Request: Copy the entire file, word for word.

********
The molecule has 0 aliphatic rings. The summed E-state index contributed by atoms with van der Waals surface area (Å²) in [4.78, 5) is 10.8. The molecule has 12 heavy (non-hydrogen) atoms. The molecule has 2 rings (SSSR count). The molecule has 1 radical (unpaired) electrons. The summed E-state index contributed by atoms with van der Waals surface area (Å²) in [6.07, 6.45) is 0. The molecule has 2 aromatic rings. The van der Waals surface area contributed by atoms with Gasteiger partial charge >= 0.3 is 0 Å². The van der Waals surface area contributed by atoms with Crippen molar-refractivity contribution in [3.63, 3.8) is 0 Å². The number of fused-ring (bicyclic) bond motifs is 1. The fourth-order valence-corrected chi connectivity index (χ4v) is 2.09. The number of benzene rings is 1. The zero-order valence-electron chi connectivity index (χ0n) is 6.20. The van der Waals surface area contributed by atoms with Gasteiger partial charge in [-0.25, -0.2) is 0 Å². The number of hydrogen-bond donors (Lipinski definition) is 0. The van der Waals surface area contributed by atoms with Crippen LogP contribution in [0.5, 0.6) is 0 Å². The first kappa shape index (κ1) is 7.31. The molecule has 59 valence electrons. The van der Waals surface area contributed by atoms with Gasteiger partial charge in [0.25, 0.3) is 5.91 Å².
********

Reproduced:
The molecule has 0 aliphatic rings. The summed E-state index contributed by atoms with van der Waals surface area (Å²) in [4.78, 5) is 10.8. The molecule has 12 heavy (non-hydrogen) atoms. The molecule has 2 rings (SSSR count). The molecule has 1 radical (unpaired) electrons. The summed E-state index contributed by atoms with van der Waals surface area (Å²) in [6.07, 6.45) is 0. The molecule has 2 aromatic rings. The van der Waals surface area contributed by atoms with Gasteiger partial charge >= 0.3 is 0 Å². The van der Waals surface area contributed by atoms with Crippen molar-refractivity contribution in [3.63, 3.8) is 0 Å². The number of fused-ring (bicyclic) bond motifs is 1. The fourth-order valence-corrected chi connectivity index (χ4v) is 2.09. The number of benzene rings is 1. The zero-order valence-electron chi connectivity index (χ0n) is 6.20. The van der Waals surface area contributed by atoms with Gasteiger partial charge in [-0.25, -0.2) is 0 Å². The number of hydrogen-bond donors (Lipinski definition) is 0. The van der Waals surface area contributed by atoms with Crippen LogP contribution in [0.5, 0.6) is 0 Å². The first kappa shape index (κ1) is 7.31. The molecule has 59 valence electrons. The van der Waals surface area contributed by atoms with Gasteiger partial charge in [0.25, 0.3) is 5.91 Å².